Question to Headcoach
I read all your tips on the other site and find them extremely helpful, but one shot is not covered there. Any tips on backhanded snap shot that you might have? All other experts are welcome to chime in as well. Thank you.
Backhand snap shot? They're more of a wrist, but I can understand the snap sentiment. Lean over your front leg when you're taking one, for power...backhands generally need all the power they can get.
As you know, with backhand shots, the leg that is closest to the blade of the stick, is where the majority of the weight balance or weight distribution needs to be (known as back leg). The weight shift on this leg will allow you to add more pressure to the stick.
Now, as you follow through with your shot, the weight is going to transfer from the back leg to the front leg. As you make this weight transfer, continue to add pressure to the stick. Now, as you release the puck and your stick goes high, (I call this shoveling the puck) the puck will go high.
If you roll your wrist on your back hand so that the blade of the stick point to the goalie or to the whole that you would like the puck to go in, this is where it's going to go.
Now it's not as easy as it sounds. Back hand shots are one of the most difficult shots to master and get accurate. can it be done? Yes! It's just that I have been doing it for 30 years. I will say...practice, practice, practice.
As far as snap shots on your back hand. can it be done? Yep! I just was a video of a pro hockey player doing this shot with one hand. Hopefully someone in this forum will find this link and add it to this thread.
To do this shot, you will need a strong forearm to make this work. plus, a lot of practice as well.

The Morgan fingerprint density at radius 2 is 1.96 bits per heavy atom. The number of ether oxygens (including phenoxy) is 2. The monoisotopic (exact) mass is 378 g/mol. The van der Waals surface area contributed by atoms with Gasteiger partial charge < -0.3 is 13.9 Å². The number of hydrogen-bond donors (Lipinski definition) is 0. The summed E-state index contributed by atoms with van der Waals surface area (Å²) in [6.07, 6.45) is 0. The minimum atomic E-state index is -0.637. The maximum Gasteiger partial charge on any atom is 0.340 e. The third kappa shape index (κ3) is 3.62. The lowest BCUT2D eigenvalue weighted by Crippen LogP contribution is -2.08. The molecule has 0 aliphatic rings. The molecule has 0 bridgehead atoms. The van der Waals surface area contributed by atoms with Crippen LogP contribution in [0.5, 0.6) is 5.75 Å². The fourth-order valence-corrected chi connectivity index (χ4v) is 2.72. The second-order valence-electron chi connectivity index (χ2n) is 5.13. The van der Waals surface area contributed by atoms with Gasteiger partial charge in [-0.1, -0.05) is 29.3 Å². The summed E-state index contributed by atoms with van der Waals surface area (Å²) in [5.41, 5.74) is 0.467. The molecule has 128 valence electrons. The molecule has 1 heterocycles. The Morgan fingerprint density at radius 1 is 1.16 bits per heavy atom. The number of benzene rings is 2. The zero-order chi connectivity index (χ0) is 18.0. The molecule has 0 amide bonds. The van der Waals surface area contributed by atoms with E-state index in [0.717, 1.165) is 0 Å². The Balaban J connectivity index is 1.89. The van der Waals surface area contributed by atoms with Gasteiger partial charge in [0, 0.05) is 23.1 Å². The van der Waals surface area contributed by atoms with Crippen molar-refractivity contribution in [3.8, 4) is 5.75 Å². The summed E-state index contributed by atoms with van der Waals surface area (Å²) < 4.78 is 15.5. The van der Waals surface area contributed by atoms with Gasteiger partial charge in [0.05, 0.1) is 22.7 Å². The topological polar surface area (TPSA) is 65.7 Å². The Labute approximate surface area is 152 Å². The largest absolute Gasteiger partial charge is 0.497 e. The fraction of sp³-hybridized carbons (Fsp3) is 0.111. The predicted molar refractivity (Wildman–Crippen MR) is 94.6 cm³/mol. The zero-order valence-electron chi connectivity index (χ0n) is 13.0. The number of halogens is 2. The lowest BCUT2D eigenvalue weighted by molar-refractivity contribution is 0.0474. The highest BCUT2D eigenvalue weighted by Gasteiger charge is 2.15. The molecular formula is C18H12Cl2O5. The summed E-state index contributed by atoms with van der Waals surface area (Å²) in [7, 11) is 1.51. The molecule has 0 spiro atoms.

I hope this helps.
PS: Your avitar...nice!
There's the one-handed backhand from Kovalev.
Notice that the puck is more towards the back end of the blade...towards the heal when he shoots!
This type of shot is truely a formidable weapon against a goalie. I know, I have had my A** handed to me several times with this shot. The only problem was, thank god, there was only one play in the league that could make this type of shot.
By the way, I had the opportunity to come up against this type of shot when I was 18...in 1976. The guy who scored against me had great shooting skill, but wasn't that fast.
Skating is about 80% of the game.
Stick handling is about 10%
Passing is about 5%
Shooting is about 3%
Checking is about 2%
This is what I tell my players to get them to skate. However, here's something to think about...
Once I get a player, to where he is doing 360 degree jumps in the air on the ice, you put a puck on his stick and he forgets how to skate.
So, after a player learns the skating technique, do the same drill with a puck until it is smooth. Then advance to the next drill.
In my opinion.
Hope this helps.
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